Fort Smith National Historic Site
Fort Smith National Historic Site Visitor Center
Fort Smith was established beside the Arkansas River on the boundary of Indian Territory on December 25, 1817. Until it was finally decommissioned in 1896, the Fort served as the principal seat of government over Indian Territory and as the site of the Federal Court for Western Arkansas. The Fort figures prominently in the history of the Trail of Tears as the place where the displaced tribes were given supplies and directions to those areas in Indian Territory where others of their tribes were settled. And until the Fort was decommissioned, it served as the center of justice for Indian Territory, too, with a prison known for brutality, overcrowding and horrifically oppressive conditions. The troops stationed at Fort Smith also had the job of keeping liquor out of Indian Territory, a job that they failed at... for the most part.
The history of the Fort is generally broken into three periods: the First Fort (1817-1824), the Second Fort (1838-1871) and the Judicial era (1878-1896). It was in the early 1830's that the Creek, Cherokee, Choctaw, Chickasaw and Seminole began to be pushed through the area as a result of the Indian Removal Act of 1830 (passed under President Andrew Jackson and enforced under President Martin Van Buren). Should you visit the Fort today, you will find exhibits and interpretive displays detailing each era of the Fort's evolution. You will also find interpretations of discoveries and exhibits of historic and prehistoric artifacts dating back almost 12,000 years.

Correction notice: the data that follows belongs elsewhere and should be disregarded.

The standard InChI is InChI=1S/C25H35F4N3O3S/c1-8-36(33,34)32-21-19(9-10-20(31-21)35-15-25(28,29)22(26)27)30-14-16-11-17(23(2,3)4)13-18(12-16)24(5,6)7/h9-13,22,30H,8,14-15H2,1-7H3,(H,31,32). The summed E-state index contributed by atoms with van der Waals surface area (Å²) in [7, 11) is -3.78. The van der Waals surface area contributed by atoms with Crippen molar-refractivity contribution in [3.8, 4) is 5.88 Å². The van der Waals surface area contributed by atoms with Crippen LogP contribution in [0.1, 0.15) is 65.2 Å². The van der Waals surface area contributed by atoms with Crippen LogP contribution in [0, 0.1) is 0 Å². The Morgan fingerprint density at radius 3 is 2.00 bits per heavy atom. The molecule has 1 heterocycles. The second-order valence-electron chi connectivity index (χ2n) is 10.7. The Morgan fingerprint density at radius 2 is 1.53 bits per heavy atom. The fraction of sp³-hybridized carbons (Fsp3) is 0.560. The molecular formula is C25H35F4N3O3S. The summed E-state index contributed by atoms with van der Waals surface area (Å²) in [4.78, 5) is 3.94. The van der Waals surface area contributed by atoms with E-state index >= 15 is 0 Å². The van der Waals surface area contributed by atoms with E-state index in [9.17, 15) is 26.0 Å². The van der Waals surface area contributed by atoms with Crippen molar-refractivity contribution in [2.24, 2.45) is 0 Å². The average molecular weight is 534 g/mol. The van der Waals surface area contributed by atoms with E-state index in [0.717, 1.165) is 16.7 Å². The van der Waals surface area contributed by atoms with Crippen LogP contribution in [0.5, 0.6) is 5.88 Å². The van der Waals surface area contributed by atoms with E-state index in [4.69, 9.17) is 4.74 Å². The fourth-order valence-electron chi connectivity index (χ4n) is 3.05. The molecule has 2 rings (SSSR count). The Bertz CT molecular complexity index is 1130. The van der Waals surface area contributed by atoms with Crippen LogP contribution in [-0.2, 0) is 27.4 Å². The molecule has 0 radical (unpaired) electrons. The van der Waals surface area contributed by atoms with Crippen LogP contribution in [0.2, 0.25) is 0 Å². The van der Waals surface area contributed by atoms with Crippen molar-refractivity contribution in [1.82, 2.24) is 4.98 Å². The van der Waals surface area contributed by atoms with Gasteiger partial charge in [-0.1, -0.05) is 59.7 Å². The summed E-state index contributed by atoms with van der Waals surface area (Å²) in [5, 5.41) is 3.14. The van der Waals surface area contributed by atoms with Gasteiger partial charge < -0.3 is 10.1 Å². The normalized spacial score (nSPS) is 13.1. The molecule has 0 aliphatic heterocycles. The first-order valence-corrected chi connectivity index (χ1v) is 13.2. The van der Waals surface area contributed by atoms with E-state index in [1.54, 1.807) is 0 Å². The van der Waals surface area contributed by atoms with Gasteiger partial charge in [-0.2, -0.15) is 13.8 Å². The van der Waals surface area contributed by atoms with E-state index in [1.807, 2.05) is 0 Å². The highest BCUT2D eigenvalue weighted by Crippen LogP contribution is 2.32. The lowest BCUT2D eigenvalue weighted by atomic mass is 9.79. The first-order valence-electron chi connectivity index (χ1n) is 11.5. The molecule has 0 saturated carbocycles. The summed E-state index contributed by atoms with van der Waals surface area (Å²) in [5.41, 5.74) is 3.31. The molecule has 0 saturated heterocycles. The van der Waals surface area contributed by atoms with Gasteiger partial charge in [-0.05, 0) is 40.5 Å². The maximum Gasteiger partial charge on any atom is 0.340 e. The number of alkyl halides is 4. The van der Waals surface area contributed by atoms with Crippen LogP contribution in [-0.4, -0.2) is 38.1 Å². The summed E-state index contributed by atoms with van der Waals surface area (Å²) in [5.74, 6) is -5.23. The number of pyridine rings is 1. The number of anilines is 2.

Today's Fort Smith National Historic Site encompasses almost 40 acres in an urban setting (sandwiched between downtown Fort Smith and the Arkansas and Poteau Rivers). The Park's grounds, including the Arkansas River and Belle Point paved trails, are open 365 days a year. The Commissary building, gallows and Visitor Center are open 9 am to 5 pm daily except New Year's Day, Thanksgiving Day and Christmas Day when they are closed. On President's Day and Columbus Day those same 3 sites are only open from 10 am to 3 pm.
There is no fee for touring the grounds but entry to the exhibits in the Barracks/Courthouse buildings runs $4 per person. You have to go through the Barracks/Courthouse area to get to the Visitor Center, gallows and Commissary. Persons age 15 and younger get in free when accompanied by an adult. There is also no fee for holders of Golden Age/Golden Access and similar Interagency passes. An annual pass to the site runs $15 and admits the cardholder plus accompanying spouse, children and parents.
Eagle on the Arkansas River at Fort Smith
Lower photo courtesy of the National Park Service